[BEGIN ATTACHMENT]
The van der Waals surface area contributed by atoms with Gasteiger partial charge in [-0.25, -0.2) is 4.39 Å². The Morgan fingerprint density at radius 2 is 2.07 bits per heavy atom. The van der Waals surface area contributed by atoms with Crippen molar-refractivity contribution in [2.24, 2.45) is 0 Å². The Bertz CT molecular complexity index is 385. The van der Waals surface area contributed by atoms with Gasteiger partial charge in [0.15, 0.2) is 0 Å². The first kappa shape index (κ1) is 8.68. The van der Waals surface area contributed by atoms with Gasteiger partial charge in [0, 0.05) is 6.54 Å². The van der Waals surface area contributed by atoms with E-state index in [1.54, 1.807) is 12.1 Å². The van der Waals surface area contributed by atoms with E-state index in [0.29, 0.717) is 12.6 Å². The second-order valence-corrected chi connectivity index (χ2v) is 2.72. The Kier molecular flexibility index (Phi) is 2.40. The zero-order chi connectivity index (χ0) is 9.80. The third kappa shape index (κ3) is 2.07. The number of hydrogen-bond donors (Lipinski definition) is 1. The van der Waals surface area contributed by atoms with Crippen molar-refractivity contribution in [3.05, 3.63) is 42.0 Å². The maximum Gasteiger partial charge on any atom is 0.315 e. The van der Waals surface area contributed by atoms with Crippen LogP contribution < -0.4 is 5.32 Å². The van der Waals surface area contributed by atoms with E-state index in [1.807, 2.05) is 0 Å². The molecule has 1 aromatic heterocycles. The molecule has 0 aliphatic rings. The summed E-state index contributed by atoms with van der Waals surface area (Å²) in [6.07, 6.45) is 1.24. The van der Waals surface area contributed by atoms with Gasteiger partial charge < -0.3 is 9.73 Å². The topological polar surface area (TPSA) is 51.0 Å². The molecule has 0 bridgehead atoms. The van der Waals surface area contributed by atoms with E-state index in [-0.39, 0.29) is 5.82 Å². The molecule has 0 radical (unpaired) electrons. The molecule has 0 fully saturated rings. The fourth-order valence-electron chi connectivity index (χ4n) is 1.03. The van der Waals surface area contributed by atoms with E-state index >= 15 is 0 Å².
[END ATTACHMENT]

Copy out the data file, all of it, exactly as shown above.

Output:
The van der Waals surface area contributed by atoms with Gasteiger partial charge in [-0.25, -0.2) is 4.39 Å². The Morgan fingerprint density at radius 2 is 2.07 bits per heavy atom. The van der Waals surface area contributed by atoms with Crippen molar-refractivity contribution in [2.24, 2.45) is 0 Å². The Bertz CT molecular complexity index is 385. The van der Waals surface area contributed by atoms with Gasteiger partial charge in [0.15, 0.2) is 0 Å². The first kappa shape index (κ1) is 8.68. The van der Waals surface area contributed by atoms with Gasteiger partial charge in [0, 0.05) is 6.54 Å². The van der Waals surface area contributed by atoms with E-state index in [1.54, 1.807) is 12.1 Å². The van der Waals surface area contributed by atoms with E-state index in [0.29, 0.717) is 12.6 Å². The second-order valence-corrected chi connectivity index (χ2v) is 2.72. The Kier molecular flexibility index (Phi) is 2.40. The zero-order chi connectivity index (χ0) is 9.80. The third kappa shape index (κ3) is 2.07. The number of hydrogen-bond donors (Lipinski definition) is 1. The van der Waals surface area contributed by atoms with Crippen molar-refractivity contribution in [3.05, 3.63) is 42.0 Å². The maximum Gasteiger partial charge on any atom is 0.315 e. The van der Waals surface area contributed by atoms with Crippen LogP contribution < -0.4 is 5.32 Å². The van der Waals surface area contributed by atoms with E-state index in [1.807, 2.05) is 0 Å². The molecule has 1 aromatic heterocycles. The molecule has 0 aliphatic rings. The summed E-state index contributed by atoms with van der Waals surface area (Å²) in [6.07, 6.45) is 1.24. The van der Waals surface area contributed by atoms with Gasteiger partial charge < -0.3 is 9.73 Å². The topological polar surface area (TPSA) is 51.0 Å². The molecule has 0 bridgehead atoms. The van der Waals surface area contributed by atoms with E-state index in [-0.39, 0.29) is 5.82 Å². The molecule has 0 radical (unpaired) electrons. The molecule has 0 fully saturated rings. The fourth-order valence-electron chi connectivity index (χ4n) is 1.03. The van der Waals surface area contributed by atoms with E-state index >= 15 is 0 Å².